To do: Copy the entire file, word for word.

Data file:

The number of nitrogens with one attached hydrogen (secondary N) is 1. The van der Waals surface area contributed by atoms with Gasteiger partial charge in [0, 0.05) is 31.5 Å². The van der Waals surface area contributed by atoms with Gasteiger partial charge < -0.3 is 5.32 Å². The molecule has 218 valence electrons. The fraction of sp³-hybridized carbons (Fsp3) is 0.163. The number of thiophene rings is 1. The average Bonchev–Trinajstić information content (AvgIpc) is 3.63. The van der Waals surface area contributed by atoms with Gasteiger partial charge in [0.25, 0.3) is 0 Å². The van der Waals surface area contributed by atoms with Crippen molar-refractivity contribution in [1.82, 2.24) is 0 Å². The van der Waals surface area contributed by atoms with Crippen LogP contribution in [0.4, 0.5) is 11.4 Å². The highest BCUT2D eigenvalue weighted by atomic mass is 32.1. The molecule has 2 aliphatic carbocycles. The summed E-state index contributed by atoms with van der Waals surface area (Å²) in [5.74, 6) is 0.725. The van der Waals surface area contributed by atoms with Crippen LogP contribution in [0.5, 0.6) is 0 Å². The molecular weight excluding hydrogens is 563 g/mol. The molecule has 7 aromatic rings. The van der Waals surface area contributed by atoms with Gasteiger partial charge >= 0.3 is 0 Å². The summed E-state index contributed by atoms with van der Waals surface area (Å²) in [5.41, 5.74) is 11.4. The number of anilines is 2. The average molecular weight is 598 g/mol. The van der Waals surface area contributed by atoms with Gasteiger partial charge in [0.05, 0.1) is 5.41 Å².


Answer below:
The number of nitrogens with one attached hydrogen (secondary N) is 1. The van der Waals surface area contributed by atoms with Gasteiger partial charge in [0, 0.05) is 31.5 Å². The van der Waals surface area contributed by atoms with Gasteiger partial charge < -0.3 is 5.32 Å². The molecule has 218 valence electrons. The fraction of sp³-hybridized carbons (Fsp3) is 0.163. The number of thiophene rings is 1. The average Bonchev–Trinajstić information content (AvgIpc) is 3.63. The van der Waals surface area contributed by atoms with Gasteiger partial charge in [0.25, 0.3) is 0 Å². The van der Waals surface area contributed by atoms with Crippen molar-refractivity contribution in [1.82, 2.24) is 0 Å². The van der Waals surface area contributed by atoms with Crippen LogP contribution in [0.4, 0.5) is 11.4 Å². The highest BCUT2D eigenvalue weighted by atomic mass is 32.1. The molecule has 2 aliphatic carbocycles. The summed E-state index contributed by atoms with van der Waals surface area (Å²) in [5.74, 6) is 0.725. The van der Waals surface area contributed by atoms with Crippen LogP contribution in [0.5, 0.6) is 0 Å². The molecular weight excluding hydrogens is 563 g/mol. The molecule has 7 aromatic rings. The van der Waals surface area contributed by atoms with Gasteiger partial charge >= 0.3 is 0 Å². The summed E-state index contributed by atoms with van der Waals surface area (Å²) in [5.41, 5.74) is 11.4. The number of anilines is 2. The average molecular weight is 598 g/mol. The van der Waals surface area contributed by atoms with Gasteiger partial charge in [0.05, 0.1) is 5.41 Å².